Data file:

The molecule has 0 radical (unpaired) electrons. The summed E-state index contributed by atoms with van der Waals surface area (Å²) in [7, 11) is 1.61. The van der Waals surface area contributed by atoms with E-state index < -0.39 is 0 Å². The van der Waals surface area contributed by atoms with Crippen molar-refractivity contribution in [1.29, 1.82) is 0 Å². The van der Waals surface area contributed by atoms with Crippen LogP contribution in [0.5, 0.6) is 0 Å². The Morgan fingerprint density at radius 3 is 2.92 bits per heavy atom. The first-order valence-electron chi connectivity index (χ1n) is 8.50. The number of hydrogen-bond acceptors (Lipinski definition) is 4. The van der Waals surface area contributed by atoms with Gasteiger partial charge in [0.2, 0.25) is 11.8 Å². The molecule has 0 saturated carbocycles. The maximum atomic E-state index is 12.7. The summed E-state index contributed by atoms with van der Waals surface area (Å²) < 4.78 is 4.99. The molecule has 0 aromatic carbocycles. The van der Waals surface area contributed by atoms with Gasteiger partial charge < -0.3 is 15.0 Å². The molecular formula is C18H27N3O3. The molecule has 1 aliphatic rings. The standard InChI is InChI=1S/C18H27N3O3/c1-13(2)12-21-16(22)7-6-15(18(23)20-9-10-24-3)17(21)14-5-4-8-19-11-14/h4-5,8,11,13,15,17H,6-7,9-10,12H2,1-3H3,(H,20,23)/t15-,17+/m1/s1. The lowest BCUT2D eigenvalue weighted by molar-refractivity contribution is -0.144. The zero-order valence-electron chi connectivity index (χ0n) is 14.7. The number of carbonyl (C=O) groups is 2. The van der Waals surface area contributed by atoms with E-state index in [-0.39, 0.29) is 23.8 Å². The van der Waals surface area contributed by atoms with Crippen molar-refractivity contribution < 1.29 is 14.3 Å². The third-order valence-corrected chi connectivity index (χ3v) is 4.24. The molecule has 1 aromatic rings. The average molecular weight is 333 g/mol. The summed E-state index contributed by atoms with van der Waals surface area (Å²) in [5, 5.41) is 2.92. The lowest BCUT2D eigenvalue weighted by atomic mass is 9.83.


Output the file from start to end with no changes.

The molecule has 0 radical (unpaired) electrons. The summed E-state index contributed by atoms with van der Waals surface area (Å²) in [7, 11) is 1.61. The van der Waals surface area contributed by atoms with E-state index < -0.39 is 0 Å². The van der Waals surface area contributed by atoms with Crippen molar-refractivity contribution in [1.29, 1.82) is 0 Å². The van der Waals surface area contributed by atoms with Crippen LogP contribution in [0.5, 0.6) is 0 Å². The Morgan fingerprint density at radius 3 is 2.92 bits per heavy atom. The first-order valence-electron chi connectivity index (χ1n) is 8.50. The number of hydrogen-bond acceptors (Lipinski definition) is 4. The van der Waals surface area contributed by atoms with Gasteiger partial charge in [0.2, 0.25) is 11.8 Å². The molecule has 0 saturated carbocycles. The maximum atomic E-state index is 12.7. The summed E-state index contributed by atoms with van der Waals surface area (Å²) < 4.78 is 4.99. The molecule has 0 aromatic carbocycles. The van der Waals surface area contributed by atoms with Gasteiger partial charge < -0.3 is 15.0 Å². The molecular formula is C18H27N3O3. The molecule has 1 aliphatic rings. The standard InChI is InChI=1S/C18H27N3O3/c1-13(2)12-21-16(22)7-6-15(18(23)20-9-10-24-3)17(21)14-5-4-8-19-11-14/h4-5,8,11,13,15,17H,6-7,9-10,12H2,1-3H3,(H,20,23)/t15-,17+/m1/s1. The lowest BCUT2D eigenvalue weighted by molar-refractivity contribution is -0.144. The zero-order valence-electron chi connectivity index (χ0n) is 14.7. The number of carbonyl (C=O) groups is 2. The van der Waals surface area contributed by atoms with E-state index in [-0.39, 0.29) is 23.8 Å². The van der Waals surface area contributed by atoms with Crippen molar-refractivity contribution < 1.29 is 14.3 Å². The third-order valence-corrected chi connectivity index (χ3v) is 4.24. The molecule has 1 aromatic rings. The average molecular weight is 333 g/mol. The summed E-state index contributed by atoms with van der Waals surface area (Å²) in [5, 5.41) is 2.92. The lowest BCUT2D eigenvalue weighted by atomic mass is 9.83.